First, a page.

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Re: Protect Loop Execution with Traps

From: Greg Wooledge
Subject: Re: Protect Loop Execution with Traps
Date: Tue, 28 Jan 2020 08:49:35 -0500
User-agent: Mutt/1.10.1 (2018-07-13)

On Mon, Jan 27, 2020 at 09:03:22PM -0500, Roger wrote:
> I've always had a problem with Bash script (eg. for/while) loops creating 
> havoc 
> upon a ctrl-c keypress.

What's *in* the loop?  It matters.

Consider the following two scripts:

while true; do
  echo "Zzz"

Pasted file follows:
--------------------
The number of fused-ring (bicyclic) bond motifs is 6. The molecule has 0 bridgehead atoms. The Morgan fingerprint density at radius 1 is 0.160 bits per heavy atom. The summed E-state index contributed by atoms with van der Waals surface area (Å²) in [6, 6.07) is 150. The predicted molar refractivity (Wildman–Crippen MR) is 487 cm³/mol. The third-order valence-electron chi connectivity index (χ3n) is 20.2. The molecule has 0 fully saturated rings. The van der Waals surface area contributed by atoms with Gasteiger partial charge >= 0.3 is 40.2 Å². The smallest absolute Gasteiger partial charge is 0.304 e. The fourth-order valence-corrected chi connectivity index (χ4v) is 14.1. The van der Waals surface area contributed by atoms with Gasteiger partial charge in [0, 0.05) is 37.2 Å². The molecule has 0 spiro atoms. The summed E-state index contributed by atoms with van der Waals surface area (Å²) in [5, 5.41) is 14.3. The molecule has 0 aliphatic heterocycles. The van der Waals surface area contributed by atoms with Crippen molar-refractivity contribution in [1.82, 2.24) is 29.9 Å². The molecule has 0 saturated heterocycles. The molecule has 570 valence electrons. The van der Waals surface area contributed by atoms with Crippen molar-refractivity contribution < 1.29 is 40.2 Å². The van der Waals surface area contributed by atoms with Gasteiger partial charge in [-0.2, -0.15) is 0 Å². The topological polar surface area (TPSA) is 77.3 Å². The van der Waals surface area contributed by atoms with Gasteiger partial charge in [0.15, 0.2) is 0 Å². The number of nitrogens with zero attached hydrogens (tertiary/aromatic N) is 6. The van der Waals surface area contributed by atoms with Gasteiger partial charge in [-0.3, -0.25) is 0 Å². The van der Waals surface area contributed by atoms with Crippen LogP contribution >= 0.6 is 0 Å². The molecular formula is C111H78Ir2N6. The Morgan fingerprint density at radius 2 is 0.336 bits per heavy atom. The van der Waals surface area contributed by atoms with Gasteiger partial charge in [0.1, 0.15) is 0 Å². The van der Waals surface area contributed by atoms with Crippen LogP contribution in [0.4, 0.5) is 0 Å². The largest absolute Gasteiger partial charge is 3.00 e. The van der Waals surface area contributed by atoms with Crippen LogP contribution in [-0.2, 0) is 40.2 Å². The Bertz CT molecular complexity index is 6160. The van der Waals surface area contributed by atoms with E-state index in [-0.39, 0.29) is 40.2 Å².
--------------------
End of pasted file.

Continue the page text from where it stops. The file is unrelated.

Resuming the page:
sleep 1

while true; do
  # Assuming Linux
  ping -c 1

If you run these, and try to kill them with Ctrl-C, you may find that
the first one behaves perfectly (stops when you ask), and the second
one does not.  It may take several tries to kill the second one.  You
might have better luck suspending it with Ctrl-Z first, then killing
the shell only, then fg'ing the job.

See <https://www.cons.org/cracauer/sigint.html> for details.

In a nutshell, ping(8) is a misbehaving program.  It sets a SIGINT
trap (so that it can report statistics when you interrupt it), but
it doesn't exit as a result of the signal.  The shell sees that the
program didn't exit due to SIGINT, and decides that it (the shell)
should not exit either.

Whatever program you're using inside your loop may have the same
issues.  It's extremely common.

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